18 Table 4 in the Appendix shows diversion ratios in the proposed Ferro/Powder-Lak merger. Mathematically, the diversion ratio is shown below;
19 The establishment of basic merger simulation procedures by Werden and Froeb (1994) and Hausman, Leonard, and Zona (1994) has led to the growth of many studies exploring the strengths and weaknesses of simulation models to merger analysis.
20 For example as cited in Stavins (1995) 'economists have employed various means of estimating demand and supply for differentiated products or individual attributes, There is still no agreement as to the best way to estimate demand elasticities for products differentiated in several attributes. ...A large number of products forces the analysts to place strong restrictions on demand to avoid estimating thousands of elasticities. In most of the studies, models are assumed to compete only with their two nearest competitors. However, a sufficient drop in price could presumably make consumers move to a different market segment, making the assumption too stringent. Cross-elasticities are often estimated only after the market is aggregated to two general types of products.'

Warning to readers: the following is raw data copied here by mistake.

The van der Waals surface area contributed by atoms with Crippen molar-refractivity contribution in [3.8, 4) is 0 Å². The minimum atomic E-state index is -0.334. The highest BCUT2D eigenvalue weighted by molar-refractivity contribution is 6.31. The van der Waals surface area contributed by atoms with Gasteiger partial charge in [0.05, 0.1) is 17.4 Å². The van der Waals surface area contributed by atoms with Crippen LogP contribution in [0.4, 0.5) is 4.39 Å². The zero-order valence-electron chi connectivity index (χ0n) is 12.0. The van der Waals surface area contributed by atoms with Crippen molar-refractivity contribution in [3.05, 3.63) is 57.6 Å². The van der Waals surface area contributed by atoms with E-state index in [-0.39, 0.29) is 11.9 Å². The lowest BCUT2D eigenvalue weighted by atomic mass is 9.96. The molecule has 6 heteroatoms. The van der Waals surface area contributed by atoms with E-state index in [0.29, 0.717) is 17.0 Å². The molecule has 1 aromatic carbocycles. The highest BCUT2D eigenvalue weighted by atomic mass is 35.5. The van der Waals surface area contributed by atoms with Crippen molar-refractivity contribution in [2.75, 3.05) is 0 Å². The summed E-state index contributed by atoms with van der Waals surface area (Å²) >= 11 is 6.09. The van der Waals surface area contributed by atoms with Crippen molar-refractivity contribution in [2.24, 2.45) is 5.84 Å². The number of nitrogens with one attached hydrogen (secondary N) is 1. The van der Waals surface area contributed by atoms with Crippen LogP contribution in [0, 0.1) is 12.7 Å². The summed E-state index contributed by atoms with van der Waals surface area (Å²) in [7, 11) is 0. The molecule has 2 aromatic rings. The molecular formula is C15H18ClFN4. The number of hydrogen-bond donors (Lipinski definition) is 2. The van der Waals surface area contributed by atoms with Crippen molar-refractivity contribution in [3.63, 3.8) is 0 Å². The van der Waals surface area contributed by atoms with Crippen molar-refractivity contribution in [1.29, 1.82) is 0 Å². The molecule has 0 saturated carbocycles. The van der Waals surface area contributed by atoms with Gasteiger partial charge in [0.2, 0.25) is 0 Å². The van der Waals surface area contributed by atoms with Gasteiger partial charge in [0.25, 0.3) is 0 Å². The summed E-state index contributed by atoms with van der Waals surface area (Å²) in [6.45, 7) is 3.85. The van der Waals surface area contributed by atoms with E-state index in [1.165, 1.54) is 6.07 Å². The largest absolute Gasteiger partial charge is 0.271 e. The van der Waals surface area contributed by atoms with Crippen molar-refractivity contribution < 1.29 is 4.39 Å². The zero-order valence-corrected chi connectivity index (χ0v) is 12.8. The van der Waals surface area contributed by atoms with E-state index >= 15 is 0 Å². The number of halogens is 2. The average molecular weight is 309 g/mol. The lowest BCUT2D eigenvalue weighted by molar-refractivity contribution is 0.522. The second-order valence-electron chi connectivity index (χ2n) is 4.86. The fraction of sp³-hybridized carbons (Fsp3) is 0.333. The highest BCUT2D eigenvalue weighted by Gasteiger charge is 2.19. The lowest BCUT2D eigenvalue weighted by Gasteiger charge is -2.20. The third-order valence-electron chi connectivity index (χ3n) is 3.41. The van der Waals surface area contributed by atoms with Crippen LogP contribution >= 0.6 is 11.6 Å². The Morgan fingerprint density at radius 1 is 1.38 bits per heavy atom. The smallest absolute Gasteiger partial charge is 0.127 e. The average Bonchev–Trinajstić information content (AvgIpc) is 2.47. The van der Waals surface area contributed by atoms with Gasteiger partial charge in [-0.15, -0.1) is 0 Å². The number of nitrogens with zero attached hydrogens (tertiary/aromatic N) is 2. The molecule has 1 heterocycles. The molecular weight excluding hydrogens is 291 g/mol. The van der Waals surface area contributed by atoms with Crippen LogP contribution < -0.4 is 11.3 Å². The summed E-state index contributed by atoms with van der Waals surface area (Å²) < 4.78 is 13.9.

21 It is noted that products are differentiated because consumers perceive differences in the products. Included are instances where two products may be physically identical, and yet significant numbers of consumers are prepared to pay more for one than for the other. This scenario can arise where products are strongly branded, possibly through advertising, and consumers form preferences for one product over another, perhaps for intangible product characteristics such as image or reputation. Another product characteristic that can be varied, and hence can cause differentiation, is the geographical location of outlets.